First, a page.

Most of the time, complexity is an unnecessary evil. Attempt to avoid it at all cost and, even if you think this is the only way to proceed, sleep over it and try it simpler on next morning.
I’ve been working as a developer for 11 years already, I’ve committed a lot of mistakes, I’ve created a lot of complex systems.
I do prefer simpler things now. Simpler systems are:
- Easier to maintain:
Unless you live in a bubble, documentation is not as mainstream as it should. I still scratch my head reading my own code just a couple of weeks after writing it.
- They perform better:
The less instructions a CPU needs to compute, the faster it will complete the job. Do you really need to implement a whole observer pattern for just one subscriber?, maybe you can just call that callback directly, and scale later if needed.
- Much easier to delegate:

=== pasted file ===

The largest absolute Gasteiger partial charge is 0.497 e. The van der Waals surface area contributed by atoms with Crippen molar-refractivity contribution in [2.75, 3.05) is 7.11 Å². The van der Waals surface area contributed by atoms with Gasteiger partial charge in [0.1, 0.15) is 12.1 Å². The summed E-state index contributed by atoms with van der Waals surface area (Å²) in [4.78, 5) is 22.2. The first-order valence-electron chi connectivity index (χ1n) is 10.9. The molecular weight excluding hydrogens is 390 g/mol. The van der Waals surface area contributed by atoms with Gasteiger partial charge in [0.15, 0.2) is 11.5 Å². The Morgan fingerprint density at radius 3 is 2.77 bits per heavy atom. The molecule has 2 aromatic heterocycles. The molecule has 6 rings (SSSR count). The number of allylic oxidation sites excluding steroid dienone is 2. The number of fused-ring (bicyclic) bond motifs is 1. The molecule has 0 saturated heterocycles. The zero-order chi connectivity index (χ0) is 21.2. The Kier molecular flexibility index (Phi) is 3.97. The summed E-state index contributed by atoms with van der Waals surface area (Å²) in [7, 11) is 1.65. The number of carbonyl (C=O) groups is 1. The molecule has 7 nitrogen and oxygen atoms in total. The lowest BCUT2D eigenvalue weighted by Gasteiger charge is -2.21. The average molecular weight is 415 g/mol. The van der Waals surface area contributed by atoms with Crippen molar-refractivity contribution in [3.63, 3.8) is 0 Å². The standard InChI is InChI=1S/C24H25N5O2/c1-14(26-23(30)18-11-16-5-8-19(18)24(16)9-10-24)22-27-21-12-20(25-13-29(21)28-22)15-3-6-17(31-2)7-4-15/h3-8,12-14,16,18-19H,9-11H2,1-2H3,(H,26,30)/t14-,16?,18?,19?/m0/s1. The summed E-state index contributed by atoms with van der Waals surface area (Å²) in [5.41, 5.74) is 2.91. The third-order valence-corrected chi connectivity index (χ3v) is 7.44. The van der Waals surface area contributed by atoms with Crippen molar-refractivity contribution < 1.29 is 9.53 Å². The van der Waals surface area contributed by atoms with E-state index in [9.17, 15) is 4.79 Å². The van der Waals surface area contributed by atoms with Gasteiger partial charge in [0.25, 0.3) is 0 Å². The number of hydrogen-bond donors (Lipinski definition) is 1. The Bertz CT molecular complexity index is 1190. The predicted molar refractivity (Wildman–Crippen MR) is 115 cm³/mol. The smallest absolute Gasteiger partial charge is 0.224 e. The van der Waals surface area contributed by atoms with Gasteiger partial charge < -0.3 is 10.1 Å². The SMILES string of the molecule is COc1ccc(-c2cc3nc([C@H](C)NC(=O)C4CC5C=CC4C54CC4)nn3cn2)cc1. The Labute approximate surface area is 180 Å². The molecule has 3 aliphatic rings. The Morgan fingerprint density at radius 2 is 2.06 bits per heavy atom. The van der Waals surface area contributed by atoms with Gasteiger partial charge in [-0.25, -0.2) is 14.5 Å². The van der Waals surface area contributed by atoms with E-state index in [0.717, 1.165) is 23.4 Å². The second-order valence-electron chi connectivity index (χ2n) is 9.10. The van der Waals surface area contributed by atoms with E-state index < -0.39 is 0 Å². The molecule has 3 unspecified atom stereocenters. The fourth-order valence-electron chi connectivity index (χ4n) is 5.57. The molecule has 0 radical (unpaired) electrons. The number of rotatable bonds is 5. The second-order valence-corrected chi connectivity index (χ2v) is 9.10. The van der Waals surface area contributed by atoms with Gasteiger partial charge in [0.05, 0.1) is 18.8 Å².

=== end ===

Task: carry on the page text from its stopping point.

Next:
We’ve been juniors as well. Tutorials, pet projects and Open Source Software are fine to exercise new knowledge, ask them to practice on those, not on production. You will be in a hurry someday, and being able to delegate is easier when your system is easy to follow.
A recruiter recently sent me a job offer highlighting his client wants candidates with “experience building complex systems”. It won’t be a surprise that those candidates will be more keen to architect crazy complex stuff.
While the following repository is a joke, it’s a reflect of something that is happening:
Of course, in order to achieve specific business goals or tricky performance issues, you will end up adding complexity to your project. In those cases, flag it and discuss with your team to see if there is an easier way to achieve it.
Avoid using coding patterns or third-party solutions and dependencies looking for a problem you don’t have.
Simplify your systems! That is a complex enough but much more rewarding challenge. Remember that a boring Model-View-Controller monolith can still make you millionaire.